When the Milwaukee Bucks were unceremoniously bounced from the playoffs in the second round by the Miami Heat last season in the bubble, one of the biggest criticisms levied against head coach Mike Budenholzer was that he didn’t play his best players enough minutes.
Giannis Antetokounmpo averaged just 30.8 minutes, while Khris Middleton finished at 35.5. They were 63rd and 33rd, respectively in minutes per game during the playoffs. Budenholzer always countered that he wanted his players fresh so they could perform at an optimum level, but that strategy makes far more sense over the grind of the regular season than it does in the playoffs.
Please check the opt-in box to acknowledge that you would like to subscribe.
Thanks for signing up!
Keep an eye on your inbox.
There was an error processing your subscription.
This time around, one of the many reasons the Bucks broke through and won the title was that Budenholzer trusted his best players more. He shortened his rotations — so much so that Bobby Portis, one of the heroes of Game 6, wasn’t even playing in the second round against the Brooklyn Nets — and Giannis, Middleton and Jrue Holiday were routinely playing 40-plus minutes a night. All three averaged at least 38.1 minutes per game, and were among the top 15 in minutes this postseason.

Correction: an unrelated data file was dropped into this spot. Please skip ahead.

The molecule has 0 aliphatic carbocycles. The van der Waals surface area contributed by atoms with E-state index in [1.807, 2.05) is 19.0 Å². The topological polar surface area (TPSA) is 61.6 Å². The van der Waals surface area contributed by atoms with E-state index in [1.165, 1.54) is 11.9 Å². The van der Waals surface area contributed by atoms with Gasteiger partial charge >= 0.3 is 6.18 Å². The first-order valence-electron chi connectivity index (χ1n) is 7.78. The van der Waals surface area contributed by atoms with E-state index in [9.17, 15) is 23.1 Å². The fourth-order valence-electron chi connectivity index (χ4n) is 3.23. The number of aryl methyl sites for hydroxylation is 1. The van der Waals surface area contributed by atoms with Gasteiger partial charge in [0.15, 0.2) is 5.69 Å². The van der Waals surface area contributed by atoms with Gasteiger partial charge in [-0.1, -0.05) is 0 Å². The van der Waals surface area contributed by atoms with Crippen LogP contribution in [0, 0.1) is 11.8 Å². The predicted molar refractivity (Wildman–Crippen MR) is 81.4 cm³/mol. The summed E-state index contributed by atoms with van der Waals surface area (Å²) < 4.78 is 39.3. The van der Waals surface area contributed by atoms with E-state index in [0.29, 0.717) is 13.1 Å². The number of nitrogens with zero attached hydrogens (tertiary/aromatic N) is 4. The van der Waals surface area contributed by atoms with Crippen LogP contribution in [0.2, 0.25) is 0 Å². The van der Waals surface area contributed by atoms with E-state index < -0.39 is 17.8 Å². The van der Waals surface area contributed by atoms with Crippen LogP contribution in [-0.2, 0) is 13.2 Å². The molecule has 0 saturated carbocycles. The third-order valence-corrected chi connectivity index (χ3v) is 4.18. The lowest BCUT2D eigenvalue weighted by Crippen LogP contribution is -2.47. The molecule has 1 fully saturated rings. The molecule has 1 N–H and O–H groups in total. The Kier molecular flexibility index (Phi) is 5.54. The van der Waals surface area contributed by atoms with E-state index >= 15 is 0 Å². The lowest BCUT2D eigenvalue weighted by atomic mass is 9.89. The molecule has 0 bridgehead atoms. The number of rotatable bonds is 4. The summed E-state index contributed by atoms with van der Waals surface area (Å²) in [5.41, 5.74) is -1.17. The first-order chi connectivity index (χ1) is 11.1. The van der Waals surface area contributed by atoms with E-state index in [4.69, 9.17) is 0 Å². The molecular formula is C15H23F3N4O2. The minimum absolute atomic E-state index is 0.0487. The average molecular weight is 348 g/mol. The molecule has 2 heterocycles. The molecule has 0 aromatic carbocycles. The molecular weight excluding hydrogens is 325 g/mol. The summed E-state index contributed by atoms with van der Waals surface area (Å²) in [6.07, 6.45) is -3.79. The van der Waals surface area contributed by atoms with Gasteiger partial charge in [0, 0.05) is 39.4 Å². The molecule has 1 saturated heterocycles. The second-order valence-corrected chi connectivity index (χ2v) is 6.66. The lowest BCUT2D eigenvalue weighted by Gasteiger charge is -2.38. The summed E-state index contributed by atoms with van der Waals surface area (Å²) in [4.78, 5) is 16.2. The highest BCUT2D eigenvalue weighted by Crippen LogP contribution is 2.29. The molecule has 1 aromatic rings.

The change paid off with a title, but it didn’t come without a cost. Following Game 5 of the Finals, Giannis showed up for his postgame press conference, then quickly left and disappeared for 30 minutes. As it turned out, he was so dehydrated that he needed to receive an IV treatment, according to a report from Eric Nehm and Sam Amick of The Athletic:
Amid all the pleasure, there was lingering pain. When Antetokounmpo had come to his postgame press conference after Game 5, he sat with a grimace and said, “I can’t,” before leaving the room and returning more than 30 minutes later. In between, sources say he was extremely sick to his stomach from dehydration and even received fluid IV treatment after his 32-point, nine-rebound, six-assist performance. The remnants of that competitive approach were there after Game 6, too, as Antetokounmpo — clearly experiencing serious discomfort yet again — held his stomach and chugged bottles of Gatorade while making his way between interview stations.
In Game 5, Giannis had put up 32 points, nine rebounds and six assists in 41 minutes. He also threw down the game-sealing alley-oop from Holiday after a full-court sprint in the closing seconds. With another masterful performance, he had quite literally run himself into the ground.
Knowing what we do now, this makes his 50-point, 14-rebound, five-block masterpiece a few days later in the series-clinching Game 6 even more remarkable.